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10/21/97 Midwestern trustees reiterate partial-birth abortion stance

KANSAS CITY, Mo. (BP)–For the third time in recent years, Midwestern Baptist Theological Seminary trustees expressed their objection to abortion, dealing specifically with the need for an honest portrayal of partial-birth abortion by government leaders.
Consideration of a resolution on the subject prompted an extended discussion Oct. 21 during the regular board meeting in Kansas City, Mo.
Basing their interest on “the sacredness of human life and the command of the church to defend the defenseless,” the resolution offered by trustee Bob Lilly of Maryland appealed to federal and Missouri state government leaders to stop “the deceit and denial of truth” and the “barbaric and inhumane killing of innocent babies” through partial-birth abortion.
Trustees cited in the resolution the sacredness of human life as a creation of God, as well the American Medical Association’s concurrence with the medical testimony from former Surgeon General C. Everett Koop and Tennessee’s U.S. Sen. Bill Frist, a medical doctor, of “this grisly procedure” as “never medically indicated or necessary for the health of the mother.”
During discussion, trustees Steve Simpko of Indiana and Reagan Bradford of Oklahoma appealed for slight changes in the wording to avoid pejorative characterizations of Missouri Gov. Mel Carnahan and President Clinton, while agreeing with the focus of the resolution.
The resolution decried the vetoing of partial-birth abortion ban bills at both the national and state levels on the grounds of medical necessity. It also called on all Southern Baptists and Christians to call and write their elected officials until the practice is banned.
Trustee Robert Mowrey of Tennessee expressed his support for the resolution and decision to vote for it but questioned the need of repeated statements, asking, “Do you believe there’s anybody left in the United States that doesn’t know what we believe?”
Lilly spoke of the value of publicly stated positions which are publicized through the news media. “The public does not know what we believe unless we tell them.”
Trustee chairman Ronnie Rogers of Arkansas clarified the purpose of a resolution as expressing “the heart of that body.” He also pointed to the value a resolution has to encourage “those on the front lines who look around and say, ‘They’re still standing for it.'”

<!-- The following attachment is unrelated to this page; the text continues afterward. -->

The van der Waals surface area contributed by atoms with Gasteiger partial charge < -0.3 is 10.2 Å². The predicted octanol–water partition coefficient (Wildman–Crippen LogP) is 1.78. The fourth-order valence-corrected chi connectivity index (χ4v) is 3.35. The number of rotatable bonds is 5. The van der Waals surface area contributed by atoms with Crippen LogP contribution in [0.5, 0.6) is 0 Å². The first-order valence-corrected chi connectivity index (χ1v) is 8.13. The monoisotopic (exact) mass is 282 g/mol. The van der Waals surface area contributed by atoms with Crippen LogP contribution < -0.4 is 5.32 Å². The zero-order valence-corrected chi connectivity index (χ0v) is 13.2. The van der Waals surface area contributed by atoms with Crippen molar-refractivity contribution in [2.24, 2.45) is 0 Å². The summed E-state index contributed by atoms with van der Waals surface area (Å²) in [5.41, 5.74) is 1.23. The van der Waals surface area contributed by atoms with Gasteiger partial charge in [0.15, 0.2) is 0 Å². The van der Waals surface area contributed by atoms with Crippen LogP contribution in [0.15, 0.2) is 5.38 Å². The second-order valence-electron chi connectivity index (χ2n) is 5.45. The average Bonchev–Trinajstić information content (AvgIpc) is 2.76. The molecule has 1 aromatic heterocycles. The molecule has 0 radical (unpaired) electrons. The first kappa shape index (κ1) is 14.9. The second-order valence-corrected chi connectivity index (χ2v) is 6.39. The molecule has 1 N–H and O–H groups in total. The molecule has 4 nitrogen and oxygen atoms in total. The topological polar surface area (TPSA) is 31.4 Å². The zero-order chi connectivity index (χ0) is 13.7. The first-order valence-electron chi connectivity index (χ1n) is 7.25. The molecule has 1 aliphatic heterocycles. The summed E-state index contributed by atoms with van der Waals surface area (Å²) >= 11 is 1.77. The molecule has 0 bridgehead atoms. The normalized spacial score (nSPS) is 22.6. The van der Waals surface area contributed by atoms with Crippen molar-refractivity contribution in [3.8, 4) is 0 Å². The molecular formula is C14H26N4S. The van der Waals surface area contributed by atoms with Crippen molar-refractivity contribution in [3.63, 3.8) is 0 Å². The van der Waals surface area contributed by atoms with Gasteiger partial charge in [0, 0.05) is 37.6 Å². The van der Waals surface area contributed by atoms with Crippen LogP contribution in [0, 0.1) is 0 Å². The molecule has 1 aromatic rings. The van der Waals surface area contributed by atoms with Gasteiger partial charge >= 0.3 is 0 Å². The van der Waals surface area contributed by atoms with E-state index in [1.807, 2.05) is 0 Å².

“We have to keep affirming our position to edify and encourage our own hearts to continue the battle,” added trustee Alan Bartlett of Missouri.
Trustee Ron Fullerton of California expressed concern over Southern Baptists being known more for their protests than their soul-winning. “We have to be careful we don’t go over the line,” he said, while clearly stating his objection to abortion and later voting for the resolution.
“The issue is if it’s true, we say it,” responded Robert Collins of Missouri. “When Noah came home at night, I think his wife said, ‘For 110 years you’ve been saying this and nobody’s listening,’ and he just said, ‘God told me to do it.'”
Trustee David McAlpin of Missouri added, “From a pragmatic standpoint, I would say every little nudge helps in the political realm. Our Baptist deacon governor just vetoed the partial-birth abortion bill,” adding that legislators came close to overriding the decision. “There is intense pressure and people are changing on this issue and I think this helps, especially in Missouri.”
Trustee Buster Brown of South Carolina referred to the extended struggle over slavery which eventually led to its end. “Do what’s right in spite of public opinion,” he said.
Prior to the board’s unanimous approval of the resolution, Bradford further encouraged trustees to be aware of other related issues which demand a response.
“The focus has been on the beginning of life, but there is a battle that is occurring that is tied up in health insurance dollars that is on the other side,” Bradford said, referring to discrimination based on age which ultimately leads to the practice of euthanasia.

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  • Tammi Ledbetter